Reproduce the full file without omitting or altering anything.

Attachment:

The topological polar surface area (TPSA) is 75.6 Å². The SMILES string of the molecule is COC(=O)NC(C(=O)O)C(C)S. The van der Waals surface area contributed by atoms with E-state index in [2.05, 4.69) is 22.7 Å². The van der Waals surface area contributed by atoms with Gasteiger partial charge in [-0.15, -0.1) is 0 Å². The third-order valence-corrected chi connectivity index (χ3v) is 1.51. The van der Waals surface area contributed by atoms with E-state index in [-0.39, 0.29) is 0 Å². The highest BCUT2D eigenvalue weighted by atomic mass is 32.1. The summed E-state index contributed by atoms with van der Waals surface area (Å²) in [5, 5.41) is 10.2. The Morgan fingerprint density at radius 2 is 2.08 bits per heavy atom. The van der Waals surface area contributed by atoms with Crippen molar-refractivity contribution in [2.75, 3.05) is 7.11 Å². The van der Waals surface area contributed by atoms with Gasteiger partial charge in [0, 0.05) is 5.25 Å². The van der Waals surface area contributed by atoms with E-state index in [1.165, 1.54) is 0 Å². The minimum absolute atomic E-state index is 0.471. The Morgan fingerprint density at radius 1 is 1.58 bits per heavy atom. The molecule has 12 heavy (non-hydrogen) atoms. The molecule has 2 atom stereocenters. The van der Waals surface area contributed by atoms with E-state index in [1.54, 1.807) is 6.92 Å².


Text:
The topological polar surface area (TPSA) is 75.6 Å². The SMILES string of the molecule is COC(=O)NC(C(=O)O)C(C)S. The van der Waals surface area contributed by atoms with E-state index in [2.05, 4.69) is 22.7 Å². The van der Waals surface area contributed by atoms with Gasteiger partial charge in [-0.15, -0.1) is 0 Å². The third-order valence-corrected chi connectivity index (χ3v) is 1.51. The van der Waals surface area contributed by atoms with E-state index in [-0.39, 0.29) is 0 Å². The highest BCUT2D eigenvalue weighted by atomic mass is 32.1. The summed E-state index contributed by atoms with van der Waals surface area (Å²) in [5, 5.41) is 10.2. The Morgan fingerprint density at radius 2 is 2.08 bits per heavy atom. The van der Waals surface area contributed by atoms with Crippen molar-refractivity contribution in [2.75, 3.05) is 7.11 Å². The van der Waals surface area contributed by atoms with Gasteiger partial charge in [0, 0.05) is 5.25 Å². The van der Waals surface area contributed by atoms with E-state index in [1.165, 1.54) is 0 Å². The minimum absolute atomic E-state index is 0.471. The Morgan fingerprint density at radius 1 is 1.58 bits per heavy atom. The molecule has 12 heavy (non-hydrogen) atoms. The molecule has 2 atom stereocenters. The van der Waals surface area contributed by atoms with E-state index in [1.54, 1.807) is 6.92 Å².